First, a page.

Snap Inc. fell below its initial public offering price for the first time and was downgraded by Morgan Stanley amid concerns over competition from Instagram and the ability of Snapchat’s parent to grow as fast as initially expected. The stock closed down 1.1 percent at $16.99 in New York on Monday, below the $17 IPO price set on March 1. It was down 4.2 percent to $16.27 in premarket trading Tuesday.
Those with the most to lose include New York-based Alden Global Capital LLC, which held 9.3 million shares of Fred’s -- a 24 percent stake -- as of April 24. Its biggest stakeholder, Alden purchased the bulk of those shares in December, when Fred’s was trading around $20 a share. Since then, that position would have lost about half its market value.
Rite Aid Corp.’s merger with Walgreens Boots Alliance Inc. has gone up in flames, burning some hedge funds in the process. Walgreens announced Thursday it would scrap the takeover of the drugstore rival after a host of antitrust problems dogged the year and a half-long saga. Two of the biggest casualties: Rite Aid and Fred’s Inc., a smaller chain that stood to gain 1,200 divested stores as part of the deal.
Muck Rack makes it simple to find people, tweets, or articles that mention any name, keyword, company, hashtag etc. We've compiled this guide to help you make the most of your search.
Selecting a term
Start searching tweets, articles from media outlets, articles mentioned in tweets, journalists'
names, titles and bios with some suggested searches:
Companies or Topics (e.g. iPhone, Microsoft)
Phrases (e.g. "cloud computing") — use quotes to keep the terms together
Twitter handles (e.g. @username) — returns those who have mentioned or replied to
Names (e.g. "David Pogue")
Hashtags (e.g. #sxsw, #london2012)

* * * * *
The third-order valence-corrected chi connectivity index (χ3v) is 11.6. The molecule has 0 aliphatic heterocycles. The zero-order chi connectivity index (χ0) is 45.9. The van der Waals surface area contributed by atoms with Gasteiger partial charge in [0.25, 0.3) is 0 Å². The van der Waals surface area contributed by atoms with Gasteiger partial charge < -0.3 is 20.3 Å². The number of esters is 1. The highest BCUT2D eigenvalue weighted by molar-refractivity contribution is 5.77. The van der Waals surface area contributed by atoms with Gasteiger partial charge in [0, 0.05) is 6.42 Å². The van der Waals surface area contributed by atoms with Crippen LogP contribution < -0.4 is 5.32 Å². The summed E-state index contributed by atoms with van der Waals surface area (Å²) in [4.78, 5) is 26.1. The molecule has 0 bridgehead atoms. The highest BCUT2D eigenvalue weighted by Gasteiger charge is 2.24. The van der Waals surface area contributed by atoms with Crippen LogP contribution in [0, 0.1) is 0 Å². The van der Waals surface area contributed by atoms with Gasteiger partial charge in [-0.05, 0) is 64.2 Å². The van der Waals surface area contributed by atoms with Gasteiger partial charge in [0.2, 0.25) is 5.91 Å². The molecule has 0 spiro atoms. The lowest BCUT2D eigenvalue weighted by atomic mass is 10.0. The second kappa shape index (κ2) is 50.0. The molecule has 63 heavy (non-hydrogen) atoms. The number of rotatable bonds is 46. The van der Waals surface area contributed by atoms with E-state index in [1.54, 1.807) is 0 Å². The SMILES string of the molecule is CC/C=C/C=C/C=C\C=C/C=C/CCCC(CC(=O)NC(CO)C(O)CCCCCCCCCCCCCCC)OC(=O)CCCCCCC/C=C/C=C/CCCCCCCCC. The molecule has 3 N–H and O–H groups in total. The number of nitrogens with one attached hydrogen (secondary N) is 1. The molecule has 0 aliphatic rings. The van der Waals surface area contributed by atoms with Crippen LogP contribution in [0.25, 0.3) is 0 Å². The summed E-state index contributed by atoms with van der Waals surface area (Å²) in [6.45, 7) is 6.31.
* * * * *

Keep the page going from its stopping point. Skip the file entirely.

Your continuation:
Bio details (e.g. vegan, Olympics, father)
Muck Rack's Advanced Search allows for many boolean operators.
Find results that mention multiple specified terms, use AND or
+. For example, ensure each result contains both Elon Musk and Mark Zuckerberg by
searching Obama AND Romney or Obama + Romney.
Use the operators OR or , to broaden your search when you'd like either of
multiple terms to appear in results. (This is the default behavior of our search when no operators
are used.) For example, search for democrat OR republican to find results that refer to
Democrats and/or Republicans.
Use NOT or - to subtract results from your search. For
example, searching Disney will yield results about the Walt Disney Company as well as Walt Disney
World Resort. To exclude mentions of Disney World, search for Disney -World or Disney
When using one of these operators with a phrase, enclose it in quotation marks. For example, you can
find results about smartphones excluding Apple's iPhone 4S by searching smartphone -"iPhone
Exact case matching or punctuation
If you're searching for a brand name or keyword that relies on specific punctuation marks or capitalization, you can
find results that match your exact query by adding matchcase: before the keyword you're searching for, like matchcase:E*TRADE .
Use parentheses to separate multiple
boolean phrases. For example, to find journalists talking about having fun in Disney World or
Disneyland, search for ("disney world" OR disneyland) AND fun.
An asterisk can be used to search for any variation of a root word truncated by the asterisk. For example, searching for admin* will return results for administrator, administration, administer, administered, etc.
A near operator is an AND operator where you can control the distance between the words. You can vary the distance the near operation uses by adding a forward slash and number (between 0-99) such as strawberries NEAR/10 "whipped cream", which means the strawberries must exist within 10 words of "whipped cream".